Want to show the environment or location of where you are, like a trade show or a conference? A great way to do that is to create a panoramic image, which is also known as a 360˚ photo. Can you make one with your smartphone? In this video, author Richard Harrington demonstrates how to use a smartphone to shoot a 360˚ photo.
- Let's start our exploration of panoramic and 360 degree photos with a smart phone. Now, I wanna share with you some different pieces of advice to get better results. One of the first things I like to say is, consider using a tripod. Here I have a simple adaptive tripod that allows me to mount the camera either vertically, or horizontally. You just adjust the knob here and you can turn, but it's allowed it to go on to a small tripod. This is so much more stable, so as we turn this here, the camera is just rock solid.
Another thing to think about, is locking down the exposure. Now, I'm not usually gonna take a photo shoot here inside of the studio but even outdoors, variations will occur as you pan around. But you see here, look at how things are really dark so the camera opens up and then as we turn around the exposure start to change. Well that's because we're seeing different types of scenarios and lighting conditions. What's important is that we actually lock that down. So I can press and hold here on the screen, and we'll get a little dialogue that says, Auto-Exposure, and Auto-Focus lock.
By locking on to the subject that you want to focus on and set the exposure for, now as we turn the camera and take a series of photos, you'll notice that the exposure is gonna stay locked, throughout the scene and that's good. Letting some of the darker elements here fall into shadows as we take this behind the scenes photo of the video shoot today. That's pretty straightforward but a lot of folks don't think about that, and as you go to stitch or blend the panorama together, you get some pretty weird results if the exposures vary greatly.
Now, there are also some amazing 360 degree apps that work right on a smart phone and add-on cameras that you can plug in for shooting VR video. But let me show you one of my favorite, for just capturing cool 360 degree photos. It's called Occipital, and it's pretty easy to use. Now what it does is as you look around here, you'll see that it starts to create a 360 degree cylinder. What's important is you keep the camera at a consistent position in your body and instead tilt and move your body and try not to move the elbows too much.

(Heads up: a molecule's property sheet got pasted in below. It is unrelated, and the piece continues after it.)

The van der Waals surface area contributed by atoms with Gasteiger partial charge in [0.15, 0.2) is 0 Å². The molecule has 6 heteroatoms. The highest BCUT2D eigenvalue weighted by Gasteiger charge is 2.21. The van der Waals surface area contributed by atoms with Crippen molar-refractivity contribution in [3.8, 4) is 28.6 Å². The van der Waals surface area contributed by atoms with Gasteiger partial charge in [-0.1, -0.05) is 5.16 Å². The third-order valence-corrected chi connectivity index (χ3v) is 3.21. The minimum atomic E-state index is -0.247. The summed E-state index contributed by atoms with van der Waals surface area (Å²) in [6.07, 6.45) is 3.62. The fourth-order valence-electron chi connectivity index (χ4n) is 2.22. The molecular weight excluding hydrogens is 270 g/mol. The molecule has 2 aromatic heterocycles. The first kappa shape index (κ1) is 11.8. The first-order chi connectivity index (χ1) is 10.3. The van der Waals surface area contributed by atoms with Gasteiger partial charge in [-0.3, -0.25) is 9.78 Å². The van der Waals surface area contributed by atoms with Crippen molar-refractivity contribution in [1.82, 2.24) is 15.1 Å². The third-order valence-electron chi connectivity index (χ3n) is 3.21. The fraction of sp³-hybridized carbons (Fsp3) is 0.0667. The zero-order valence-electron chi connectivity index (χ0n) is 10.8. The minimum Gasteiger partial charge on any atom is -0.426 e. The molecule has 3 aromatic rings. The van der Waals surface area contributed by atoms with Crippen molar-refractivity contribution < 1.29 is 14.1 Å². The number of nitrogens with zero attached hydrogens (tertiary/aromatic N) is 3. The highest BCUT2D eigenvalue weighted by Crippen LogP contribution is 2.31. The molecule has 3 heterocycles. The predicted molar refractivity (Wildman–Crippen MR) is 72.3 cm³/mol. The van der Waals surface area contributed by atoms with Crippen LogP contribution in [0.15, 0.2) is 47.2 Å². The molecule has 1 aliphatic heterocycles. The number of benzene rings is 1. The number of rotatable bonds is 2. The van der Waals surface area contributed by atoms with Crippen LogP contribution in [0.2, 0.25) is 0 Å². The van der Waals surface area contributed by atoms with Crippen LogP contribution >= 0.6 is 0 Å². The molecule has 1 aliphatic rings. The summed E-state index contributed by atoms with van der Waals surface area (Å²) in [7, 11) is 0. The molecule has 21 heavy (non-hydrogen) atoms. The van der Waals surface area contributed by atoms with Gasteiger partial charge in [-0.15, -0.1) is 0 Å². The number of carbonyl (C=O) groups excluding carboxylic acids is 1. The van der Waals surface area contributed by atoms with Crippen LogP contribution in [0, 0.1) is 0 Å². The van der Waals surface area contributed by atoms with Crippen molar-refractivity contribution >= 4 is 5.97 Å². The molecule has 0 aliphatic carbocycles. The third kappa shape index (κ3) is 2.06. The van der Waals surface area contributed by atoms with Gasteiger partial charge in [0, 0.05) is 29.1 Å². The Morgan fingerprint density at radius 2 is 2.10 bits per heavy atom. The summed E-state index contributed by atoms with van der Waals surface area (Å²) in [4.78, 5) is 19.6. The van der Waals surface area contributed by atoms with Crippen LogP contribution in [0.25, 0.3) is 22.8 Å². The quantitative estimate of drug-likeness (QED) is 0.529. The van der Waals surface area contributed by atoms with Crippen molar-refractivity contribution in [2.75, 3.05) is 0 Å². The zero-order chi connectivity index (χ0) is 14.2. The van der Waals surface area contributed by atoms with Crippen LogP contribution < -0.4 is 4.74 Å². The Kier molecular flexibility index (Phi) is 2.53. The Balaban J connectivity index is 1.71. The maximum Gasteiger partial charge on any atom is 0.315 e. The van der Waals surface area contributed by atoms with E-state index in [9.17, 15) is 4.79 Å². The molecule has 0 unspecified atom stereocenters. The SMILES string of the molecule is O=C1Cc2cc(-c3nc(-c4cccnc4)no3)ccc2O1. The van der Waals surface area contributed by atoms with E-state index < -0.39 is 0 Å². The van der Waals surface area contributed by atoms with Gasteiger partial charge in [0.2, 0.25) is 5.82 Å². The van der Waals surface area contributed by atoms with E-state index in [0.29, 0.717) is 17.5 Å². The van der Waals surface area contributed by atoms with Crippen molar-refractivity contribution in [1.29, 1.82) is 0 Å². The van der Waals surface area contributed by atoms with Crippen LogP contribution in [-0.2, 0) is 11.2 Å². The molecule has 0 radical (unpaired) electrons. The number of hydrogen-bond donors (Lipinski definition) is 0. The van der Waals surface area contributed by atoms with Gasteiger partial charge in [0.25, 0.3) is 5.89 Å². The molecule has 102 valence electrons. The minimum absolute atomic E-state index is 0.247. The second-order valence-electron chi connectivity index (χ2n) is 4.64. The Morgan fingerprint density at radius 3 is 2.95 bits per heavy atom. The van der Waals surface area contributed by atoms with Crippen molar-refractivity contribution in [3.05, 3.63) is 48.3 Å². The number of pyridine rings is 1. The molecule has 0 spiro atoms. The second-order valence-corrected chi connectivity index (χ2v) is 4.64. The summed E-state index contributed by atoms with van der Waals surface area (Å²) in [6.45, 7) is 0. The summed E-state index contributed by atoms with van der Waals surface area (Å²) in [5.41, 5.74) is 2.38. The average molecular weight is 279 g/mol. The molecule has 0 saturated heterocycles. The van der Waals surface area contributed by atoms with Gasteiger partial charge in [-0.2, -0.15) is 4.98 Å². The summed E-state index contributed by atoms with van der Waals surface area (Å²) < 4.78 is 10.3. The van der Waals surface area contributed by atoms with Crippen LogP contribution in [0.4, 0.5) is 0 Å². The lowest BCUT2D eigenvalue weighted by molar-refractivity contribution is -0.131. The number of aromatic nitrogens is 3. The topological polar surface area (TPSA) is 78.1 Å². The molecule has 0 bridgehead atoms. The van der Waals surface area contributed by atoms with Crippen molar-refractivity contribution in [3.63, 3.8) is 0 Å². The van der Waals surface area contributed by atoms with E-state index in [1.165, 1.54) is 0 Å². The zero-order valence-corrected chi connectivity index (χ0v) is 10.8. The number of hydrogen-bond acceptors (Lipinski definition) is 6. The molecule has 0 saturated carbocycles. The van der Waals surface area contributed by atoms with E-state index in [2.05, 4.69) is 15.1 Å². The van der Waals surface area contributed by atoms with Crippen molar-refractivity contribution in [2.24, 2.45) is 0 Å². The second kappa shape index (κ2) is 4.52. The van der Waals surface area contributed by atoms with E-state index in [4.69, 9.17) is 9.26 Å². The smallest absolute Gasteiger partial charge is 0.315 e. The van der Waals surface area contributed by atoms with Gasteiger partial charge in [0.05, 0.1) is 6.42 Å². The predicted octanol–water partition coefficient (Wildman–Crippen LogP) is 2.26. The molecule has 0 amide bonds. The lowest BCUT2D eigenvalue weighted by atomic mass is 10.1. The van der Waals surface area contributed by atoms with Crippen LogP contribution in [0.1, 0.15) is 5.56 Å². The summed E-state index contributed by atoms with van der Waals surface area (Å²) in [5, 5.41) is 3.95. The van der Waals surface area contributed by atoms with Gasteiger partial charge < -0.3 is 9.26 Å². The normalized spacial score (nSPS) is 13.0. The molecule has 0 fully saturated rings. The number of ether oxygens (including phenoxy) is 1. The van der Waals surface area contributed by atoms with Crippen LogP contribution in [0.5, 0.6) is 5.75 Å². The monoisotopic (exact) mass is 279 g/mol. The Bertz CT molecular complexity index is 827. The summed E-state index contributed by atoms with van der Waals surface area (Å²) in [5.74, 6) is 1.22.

So let me show you this here. I'll click start, and now I just start to pan my body and it will begin to overlap, continue to pan and go in circles and it will stitch together. You can start to tilt up for example, if you want to see more of the ceiling, and it does a real time 360 degree map. Now since it's a mobile phone it may not be perfect and you'll get better results if you're not in smaller indoor settings, for example that bad scene there on the desk.
But if you're in a general outdoor environment, this works really well. And what happens is when you're all set and click done, it will turn this into a 360 degree, or a partially interactive image, if you just wanna see some of the scene. And the viewer can look up or look down. This works tremendously better in an outdoor environment when you're not so close to a desk or a surface but this allows you to capture the world, I'll show you a couple that I've done here. For example, this is Point Udall in the U.S. Virgin Islands, and as you can see the viewer gets a great idea of what it's like to be somewhere and it makes it easy to tour.
When they're ready they just tap the Share button and they can go directly to social media. You can decide whether or not to share the GPS data, and tap Log In, create an account if needed and then the content will be shared. The file will be uploaded directly to Facebook. You'll see in the bottom there Uploaded, when the file is ready. Now when uploaded to Facebook, users can actually pan and look around right on their mobile phones, or if they tap and go into a more immersive environment here, they see the scene, or they can just use their finger to drag up and down and look around and see the environment.
Alright, pretty cool technology, let's go on and explore a dedicated VR camera though, which might make it a little bit easier to get accurate results.
- Why use dynamic media?
- Creating a simple slideshow
- Creating a looping video advertisement
- Sharing a panoramic or 360˚ photo
- Creating stop-motion animation
- Creating a cinemagraph
- Creating a plotagraph to animate photos
- Creating an app demo
- Bringing drawings to life with a whiteboard video
- Showcasing a product with a 360˚ loop